Archive for January, 2011

Big oil company executives are developing an industry-led, deep-water drilling safety body that could launch within weeks.

Just days before the Deepwater Horizon exploded, the onshore BP PLC manager in charge of the drilling rig warned his supervisor that last-minute procedural changes were creating “chaos” on the rig.

Massey Energy Co. on Friday rejected nearly every part of the federal government’s theory on what caused the deadly explosion at its Upper Big Branch mine in West Virginia last spring, killing 29 men.

The strained muscles that affect millions of American workers, from white-collar professionals who spend hours at their computers to poultry workers who process chickens, are proving to be painful as well to the Obama administration.

When President Barack Obama announced a review of U.S. regulations, he said one important goal was to reduce “the burden regulations may place on small business.” But the basis for the widely repeated notion that small firms face undue regulatory obstacles appears flimsy, some researchers say.

State Senator Mark Leno (D-San Francisco) introduced legislation Thursday that would prevent California employers from discriminating against medical marijuana patients.

Well, this should spark some controversy: What do minimum wages, price controls, and restrictions on international trade in goods, labor, and capital have in common? They are often presented as ways to help poor people, but they all work to their detriment rather than their benefit.

The Defense Department this month unveiled the T2 Virtual PTSD Experience, a project developed at Joint Base Lewis-McChord that lets users explore the causes and symptoms of combat trauma. It’s intended to help soldiers and their loved ones learn about post-traumatic stress in an anonymous setting.

The Brooklyn tortilla factory where a Guatemalan worker died on Monday after he fell into an industrial dough mixer has been shut down by the state because it has been without workers’ compensation insurance for nearly a year, state officials said Friday.

A survey by Right Management and LinkedIn reveals that workers are less likely than ever to take lunch breaks. But experts warn that this trend might be dangerous.


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For many, no single word evokes as much pain. Challenger. A quarter-century later, images of the exploding space shuttle still signify all that can go wrong with technology and the sharpest minds.

Despite a high-profile, intensified inspections program, authorities say safety violations still abound in the nation’s mines. The Mine Safety and Health Administration said that during its December “impact” inspections, officials issued 288 citations at 17 mines. That was up from 250 citations at 22 mines in November.

You know that West Virginia coal mine that’s the star of Spike TV’s new reality series “Coal,” from the same guy who brings you Discovery’s “Deadliest Catch”? Federal inspectors have cited the Canadian coal company that they say owns the mine for 19 health and safety violations during the nearly three months the TV crew was filming there.

In a recent speech, OSHA administrator David Michaels acknowledged that his agency is under attack as part of the debate on the role of government.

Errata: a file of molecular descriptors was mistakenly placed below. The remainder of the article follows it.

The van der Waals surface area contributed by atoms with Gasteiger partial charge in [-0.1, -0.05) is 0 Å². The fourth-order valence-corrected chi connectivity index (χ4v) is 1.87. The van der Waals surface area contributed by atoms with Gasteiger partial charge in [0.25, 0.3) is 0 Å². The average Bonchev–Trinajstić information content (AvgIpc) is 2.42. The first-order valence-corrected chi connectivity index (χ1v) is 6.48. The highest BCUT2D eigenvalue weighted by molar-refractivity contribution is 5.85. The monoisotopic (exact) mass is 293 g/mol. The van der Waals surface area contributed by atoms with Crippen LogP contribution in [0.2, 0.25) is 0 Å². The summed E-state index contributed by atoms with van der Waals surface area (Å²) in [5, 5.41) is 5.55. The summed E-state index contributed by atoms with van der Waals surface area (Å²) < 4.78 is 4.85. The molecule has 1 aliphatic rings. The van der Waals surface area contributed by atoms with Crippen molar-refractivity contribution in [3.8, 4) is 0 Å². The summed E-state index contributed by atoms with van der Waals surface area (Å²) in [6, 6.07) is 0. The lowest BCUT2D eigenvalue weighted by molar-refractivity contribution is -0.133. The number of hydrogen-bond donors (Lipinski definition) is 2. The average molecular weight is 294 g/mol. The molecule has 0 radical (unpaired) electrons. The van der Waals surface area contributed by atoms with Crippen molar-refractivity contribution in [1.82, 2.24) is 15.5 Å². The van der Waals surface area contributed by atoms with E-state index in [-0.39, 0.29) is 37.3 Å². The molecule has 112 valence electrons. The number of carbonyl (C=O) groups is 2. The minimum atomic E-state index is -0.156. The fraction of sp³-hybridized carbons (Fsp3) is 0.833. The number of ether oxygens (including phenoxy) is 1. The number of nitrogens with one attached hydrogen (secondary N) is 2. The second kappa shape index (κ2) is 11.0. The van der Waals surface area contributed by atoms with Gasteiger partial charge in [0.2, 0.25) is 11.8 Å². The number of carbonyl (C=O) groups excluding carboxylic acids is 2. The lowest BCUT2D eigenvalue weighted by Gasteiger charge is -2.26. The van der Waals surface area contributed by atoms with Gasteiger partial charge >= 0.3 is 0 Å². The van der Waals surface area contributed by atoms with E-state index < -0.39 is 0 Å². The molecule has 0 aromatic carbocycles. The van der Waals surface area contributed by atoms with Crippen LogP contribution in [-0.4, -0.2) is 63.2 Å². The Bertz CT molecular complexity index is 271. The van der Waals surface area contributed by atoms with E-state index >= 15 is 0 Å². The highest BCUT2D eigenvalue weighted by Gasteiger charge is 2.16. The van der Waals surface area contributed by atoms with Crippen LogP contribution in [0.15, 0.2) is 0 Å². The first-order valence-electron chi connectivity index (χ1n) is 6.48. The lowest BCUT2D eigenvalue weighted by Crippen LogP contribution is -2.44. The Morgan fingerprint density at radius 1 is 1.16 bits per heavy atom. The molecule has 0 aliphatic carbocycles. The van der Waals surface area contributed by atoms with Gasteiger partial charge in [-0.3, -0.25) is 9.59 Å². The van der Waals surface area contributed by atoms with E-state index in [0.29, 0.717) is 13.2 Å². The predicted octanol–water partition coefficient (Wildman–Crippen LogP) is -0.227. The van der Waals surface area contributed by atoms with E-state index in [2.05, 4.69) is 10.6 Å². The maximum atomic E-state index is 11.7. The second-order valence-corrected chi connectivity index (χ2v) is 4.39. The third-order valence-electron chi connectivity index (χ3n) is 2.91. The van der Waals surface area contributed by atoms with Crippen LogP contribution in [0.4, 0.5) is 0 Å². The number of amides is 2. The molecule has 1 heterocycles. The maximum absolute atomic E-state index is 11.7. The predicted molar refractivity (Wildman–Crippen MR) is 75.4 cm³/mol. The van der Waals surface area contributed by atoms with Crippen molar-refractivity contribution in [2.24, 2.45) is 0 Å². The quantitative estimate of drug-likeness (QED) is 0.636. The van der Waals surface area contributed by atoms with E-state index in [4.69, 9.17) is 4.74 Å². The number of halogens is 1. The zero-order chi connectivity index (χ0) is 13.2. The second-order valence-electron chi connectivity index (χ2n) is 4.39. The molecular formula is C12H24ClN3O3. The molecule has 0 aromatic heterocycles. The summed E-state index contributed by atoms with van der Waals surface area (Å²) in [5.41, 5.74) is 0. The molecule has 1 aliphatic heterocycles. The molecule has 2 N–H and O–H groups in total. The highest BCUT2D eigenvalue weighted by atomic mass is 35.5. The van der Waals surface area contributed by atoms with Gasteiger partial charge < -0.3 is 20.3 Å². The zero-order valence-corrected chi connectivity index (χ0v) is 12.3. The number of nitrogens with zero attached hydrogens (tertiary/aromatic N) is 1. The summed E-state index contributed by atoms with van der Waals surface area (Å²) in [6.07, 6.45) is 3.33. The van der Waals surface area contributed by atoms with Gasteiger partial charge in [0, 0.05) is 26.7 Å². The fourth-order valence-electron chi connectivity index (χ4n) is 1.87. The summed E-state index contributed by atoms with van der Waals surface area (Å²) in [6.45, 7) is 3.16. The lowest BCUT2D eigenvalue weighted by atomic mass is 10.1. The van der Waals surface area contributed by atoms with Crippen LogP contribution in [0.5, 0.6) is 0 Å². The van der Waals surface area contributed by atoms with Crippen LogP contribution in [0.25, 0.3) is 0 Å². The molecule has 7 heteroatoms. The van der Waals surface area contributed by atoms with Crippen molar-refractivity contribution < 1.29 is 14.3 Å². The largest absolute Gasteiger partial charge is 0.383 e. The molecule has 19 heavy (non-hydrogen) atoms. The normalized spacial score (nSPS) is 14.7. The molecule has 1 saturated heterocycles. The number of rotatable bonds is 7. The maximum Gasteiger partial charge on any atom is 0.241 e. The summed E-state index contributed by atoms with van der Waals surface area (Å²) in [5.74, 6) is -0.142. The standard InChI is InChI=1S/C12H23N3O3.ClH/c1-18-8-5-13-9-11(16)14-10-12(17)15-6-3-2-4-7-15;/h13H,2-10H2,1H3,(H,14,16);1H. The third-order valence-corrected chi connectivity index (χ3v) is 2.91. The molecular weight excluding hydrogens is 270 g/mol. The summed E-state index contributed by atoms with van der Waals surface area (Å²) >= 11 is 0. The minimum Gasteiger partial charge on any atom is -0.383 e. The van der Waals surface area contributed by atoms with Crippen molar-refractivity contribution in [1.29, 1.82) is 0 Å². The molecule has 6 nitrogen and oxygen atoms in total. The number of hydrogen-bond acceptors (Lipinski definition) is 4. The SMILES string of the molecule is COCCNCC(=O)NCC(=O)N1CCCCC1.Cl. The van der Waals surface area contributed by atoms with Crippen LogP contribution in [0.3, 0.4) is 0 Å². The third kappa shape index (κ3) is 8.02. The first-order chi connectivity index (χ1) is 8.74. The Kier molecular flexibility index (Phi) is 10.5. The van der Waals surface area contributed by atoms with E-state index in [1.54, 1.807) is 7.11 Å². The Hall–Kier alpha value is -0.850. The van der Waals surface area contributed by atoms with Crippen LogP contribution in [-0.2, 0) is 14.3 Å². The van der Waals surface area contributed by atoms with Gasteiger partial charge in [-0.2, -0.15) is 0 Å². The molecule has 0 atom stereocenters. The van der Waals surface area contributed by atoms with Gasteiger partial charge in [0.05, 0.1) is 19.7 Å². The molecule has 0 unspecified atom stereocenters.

Some of the same business groups President Barack Obama is courting with his regulatory review and support for a corporate-tax overhaul said Thursday they would fight his renomination of former union lawyer Craig Becker to the National Labor Relations Board.

They may not burst into workplaces wielding guns and dogs, but the effects are no less devastating. Immigration Customs Enforcement (ICE) is increasing immigration controls that have a serious impact on immigrants in the workplace using a different—and quieter—tactic.

When Derrick Burts, an adult film actor in California, tested positive for HIV in October, the state’s porn industry came to an abrupt halt. At first, it was just two studios—Vivid Entertainment and Wicked Pictures—that put the brakes on their productions. But before long, a total of five studios had shut down, each one hoping to curtail a potential HIV outbreak. Though the incident ended up yielding no new infections among active porn industry workers, it was nonetheless reminiscent of similar HIV scares within the industry (one of which, in 2004, resulted in the infection of three actors).

Talk to Virginia State Police, and part of the reason this week devolved into absolute gridlock has to do with everybody hitting the road at one time. With the federal government getting out only two hours early, the roadways were already jammed with traffic as heavy snow started to fall around 4:00 p.m.

The U.S. Department of Labor says companies in Louisiana and South Carolina are settling a lawsuit alleging they illegally fired a crane operator in Texas for making safety and health complaints.

West Virginia mining jobs, once predominantly union and well-paying, have become much fewer, much lower-paying and much more likely to be non-union. Non-union mines have notably worse safety records.

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The co-chairs of the presidential panel that investigated last year’s devastating Gulf of Mexico oil spill are urging lawmakers not to drag their feet in dealing with the hazards of offshore drilling.

Separate bills pertaining to mine safety and limiting the authority of the federal Environmental Protection Agency have been introduced in Congress by members of West Virginia’s delegation.

The U.S. Chemical Safety Board believes either metal shavings or dust were the source of an explosion that killed three men in a West Virginia factory, but the investigator in charge said Wednesday his team has yet to determine which form ignited or how.

The National Transportation Safety Board appears likely to come down hard on Pacific Gas & Electric in its final report on the pipeline explosion and fire in September that killed eight people and destroyed 38 homes in San Bruno, Calif.